For a host of reasons, the accrediting agency doesn’t care about blasphemy. But it is threatening to withdraw accreditation over the ban on “homosexual practice.” For Gordon College, loss of accreditation would have serious consequences. Its graduates would not necessarily be considered qualified for graduate school. Nor could they receive student loans backed by the federal government. Perhaps most important, though, loss of accreditation would be a symbolic slap in the face. Gordon would face the challenge of proving its continued intellectual respectability.

But that is not the only pressure facing Gordon right now. Just as President Buswell at Wheaton worried about both mainstream intellectual respectability and credibility within the world of conservative evangelicalism, so President Lindsay faces a double-sided threat.

Beyond accreditation pressure, Lindsay must consider the opinions of the far-flung community of conservative evangelicals. As one conservative pundit wrote recently in the pages of the Christian Post,

To Michael Lindsay, the gifted president of Gordon, and to the board of trustees, I remind you: Many eyes are watching you, knowing that the decisions you make could either strengthen or dishearten many other schools that will soon be put under similar pressure.

As this conservative writer worried, Gordon might be willing to “sell its soul” to maintain accreditation.  If it did, conservative students and parents might take their tuition dollars elsewhere.  But if it doesn’t it might lose accreditation.  Without that sort of mainstream credibility, students and parents might take their tuition dollars elsewhere.

So what is a conservative school leader to do? How can President Lindsay balance the pressure to reform with the pressure to hold fast to the faith once delivered to the saints?

In this case, there is a new wrinkle. Traditionally, alumni are one of the groups most likely to push school leaders to maintain conservative positions. Today, though, some Gordon alumni are hoping to convince Gordon to change its ways. A group of two dozen alums have published a letter encouraging Lindsay to remove any hint of anti-gay discrimination from Gordon’s policies.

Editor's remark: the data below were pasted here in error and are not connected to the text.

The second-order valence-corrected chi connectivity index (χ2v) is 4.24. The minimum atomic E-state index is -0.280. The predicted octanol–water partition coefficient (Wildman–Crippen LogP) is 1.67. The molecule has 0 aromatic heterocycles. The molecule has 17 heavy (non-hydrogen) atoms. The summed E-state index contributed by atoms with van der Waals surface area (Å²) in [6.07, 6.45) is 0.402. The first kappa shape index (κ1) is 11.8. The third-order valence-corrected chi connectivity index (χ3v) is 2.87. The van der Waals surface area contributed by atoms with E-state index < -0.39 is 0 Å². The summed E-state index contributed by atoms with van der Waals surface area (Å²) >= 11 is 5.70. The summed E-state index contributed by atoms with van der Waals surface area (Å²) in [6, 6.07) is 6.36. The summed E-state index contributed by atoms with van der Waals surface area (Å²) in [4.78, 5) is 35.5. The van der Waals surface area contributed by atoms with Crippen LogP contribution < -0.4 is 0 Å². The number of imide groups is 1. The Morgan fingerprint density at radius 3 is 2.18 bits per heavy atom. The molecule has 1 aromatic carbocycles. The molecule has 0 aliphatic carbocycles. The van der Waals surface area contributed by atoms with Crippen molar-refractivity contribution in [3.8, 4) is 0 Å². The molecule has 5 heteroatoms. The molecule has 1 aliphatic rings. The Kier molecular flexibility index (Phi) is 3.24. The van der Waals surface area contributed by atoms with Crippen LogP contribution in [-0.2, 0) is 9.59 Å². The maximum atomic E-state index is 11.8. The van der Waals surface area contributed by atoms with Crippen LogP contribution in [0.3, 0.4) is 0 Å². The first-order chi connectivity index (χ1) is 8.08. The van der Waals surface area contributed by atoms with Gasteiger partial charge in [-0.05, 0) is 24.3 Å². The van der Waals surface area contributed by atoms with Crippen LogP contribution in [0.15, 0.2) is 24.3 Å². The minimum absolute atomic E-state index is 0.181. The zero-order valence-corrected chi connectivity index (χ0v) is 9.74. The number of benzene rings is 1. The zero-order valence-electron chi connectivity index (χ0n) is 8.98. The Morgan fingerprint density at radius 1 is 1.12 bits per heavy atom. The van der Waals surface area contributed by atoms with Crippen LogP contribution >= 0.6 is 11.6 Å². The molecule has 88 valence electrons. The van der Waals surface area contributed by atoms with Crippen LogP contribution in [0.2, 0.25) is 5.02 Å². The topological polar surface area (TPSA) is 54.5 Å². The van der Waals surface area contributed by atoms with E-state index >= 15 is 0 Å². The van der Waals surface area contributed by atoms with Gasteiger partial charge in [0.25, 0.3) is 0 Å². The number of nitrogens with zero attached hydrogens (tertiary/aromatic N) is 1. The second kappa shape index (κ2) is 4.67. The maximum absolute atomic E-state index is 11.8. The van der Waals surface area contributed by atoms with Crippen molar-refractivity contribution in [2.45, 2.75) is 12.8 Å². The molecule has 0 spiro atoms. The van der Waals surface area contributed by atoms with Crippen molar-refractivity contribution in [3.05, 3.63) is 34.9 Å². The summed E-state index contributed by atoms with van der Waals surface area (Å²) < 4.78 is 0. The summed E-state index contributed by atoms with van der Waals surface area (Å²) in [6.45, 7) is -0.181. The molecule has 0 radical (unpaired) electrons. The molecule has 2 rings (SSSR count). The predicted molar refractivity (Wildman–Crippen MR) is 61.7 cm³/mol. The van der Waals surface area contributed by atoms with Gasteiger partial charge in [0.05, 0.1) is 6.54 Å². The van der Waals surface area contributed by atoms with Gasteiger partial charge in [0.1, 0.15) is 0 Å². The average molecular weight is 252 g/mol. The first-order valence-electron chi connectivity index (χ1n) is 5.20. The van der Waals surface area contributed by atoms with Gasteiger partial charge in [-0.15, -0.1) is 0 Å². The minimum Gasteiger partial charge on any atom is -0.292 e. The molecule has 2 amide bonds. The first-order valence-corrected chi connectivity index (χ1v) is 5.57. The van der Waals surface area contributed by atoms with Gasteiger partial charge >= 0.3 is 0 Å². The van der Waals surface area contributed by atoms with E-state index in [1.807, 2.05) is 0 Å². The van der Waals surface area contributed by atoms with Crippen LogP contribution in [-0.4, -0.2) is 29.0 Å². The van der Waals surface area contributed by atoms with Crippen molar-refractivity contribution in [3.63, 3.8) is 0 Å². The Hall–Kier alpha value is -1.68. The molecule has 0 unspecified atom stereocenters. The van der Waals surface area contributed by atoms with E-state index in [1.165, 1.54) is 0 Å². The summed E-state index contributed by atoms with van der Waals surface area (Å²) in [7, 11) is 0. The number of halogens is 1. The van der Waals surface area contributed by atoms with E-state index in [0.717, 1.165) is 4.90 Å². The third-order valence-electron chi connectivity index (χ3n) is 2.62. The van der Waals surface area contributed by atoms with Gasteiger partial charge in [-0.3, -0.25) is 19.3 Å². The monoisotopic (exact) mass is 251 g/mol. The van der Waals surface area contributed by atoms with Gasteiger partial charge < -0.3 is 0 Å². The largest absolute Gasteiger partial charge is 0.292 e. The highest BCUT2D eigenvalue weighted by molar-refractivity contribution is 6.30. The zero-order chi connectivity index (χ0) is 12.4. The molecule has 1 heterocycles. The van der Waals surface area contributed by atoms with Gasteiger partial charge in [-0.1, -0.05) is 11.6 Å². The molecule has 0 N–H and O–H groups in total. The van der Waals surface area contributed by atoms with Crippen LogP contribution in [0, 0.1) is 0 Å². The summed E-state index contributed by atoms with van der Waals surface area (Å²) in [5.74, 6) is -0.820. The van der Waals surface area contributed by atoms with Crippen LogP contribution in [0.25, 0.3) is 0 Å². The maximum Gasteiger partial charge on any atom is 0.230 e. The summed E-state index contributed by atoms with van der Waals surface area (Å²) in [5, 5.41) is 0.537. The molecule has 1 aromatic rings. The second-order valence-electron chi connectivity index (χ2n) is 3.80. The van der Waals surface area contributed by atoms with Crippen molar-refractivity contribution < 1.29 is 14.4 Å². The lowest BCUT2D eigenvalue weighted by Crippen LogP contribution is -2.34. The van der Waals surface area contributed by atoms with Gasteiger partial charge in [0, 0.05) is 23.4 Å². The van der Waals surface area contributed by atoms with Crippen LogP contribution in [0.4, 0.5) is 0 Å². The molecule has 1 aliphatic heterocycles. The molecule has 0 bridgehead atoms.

In the past alumni have been one of the most vocal groups fighting any change at evangelical colleges. Conservative evangelical colleges have long been keenly aware of the pressures to modernize and secularize. Traditionally, alumni of these schools have been staunch foes of any perceived change, since any change could lead to an utter loss of the school’s steadfast character. Historian Michael Hamilton described this alumni attitude this way:

colleges, more than any other type of institution, are highly susceptible to change, and that change can only move in one direction—from orthodoxy toward apostasy. . . . The very process of change, no matter how slow and benign it may seem at first, will always move the college in a secular direction, inevitably gathering momentum and becoming unstoppable, ending only when secularization is complete.

In Gordon’s case, however, alumni—at least some of them—are pushing in the other direction. It is impossible to predict what will happen at Gordon. The board of trustees may decide this policy needs updating. Or they may not. And President Lindsay might decide that this language is a central part of the school’s evangelical character. Or he may not.

This case highlights the double pressure faced by conservative evangelical colleges. In a sense, they must serve two masters: the pressure to maintain a vague and shifting “respectability” with mainstream institutions; and the pressure to remain bastions of orthodoxy in a world hurtling headlong into secular mayhem.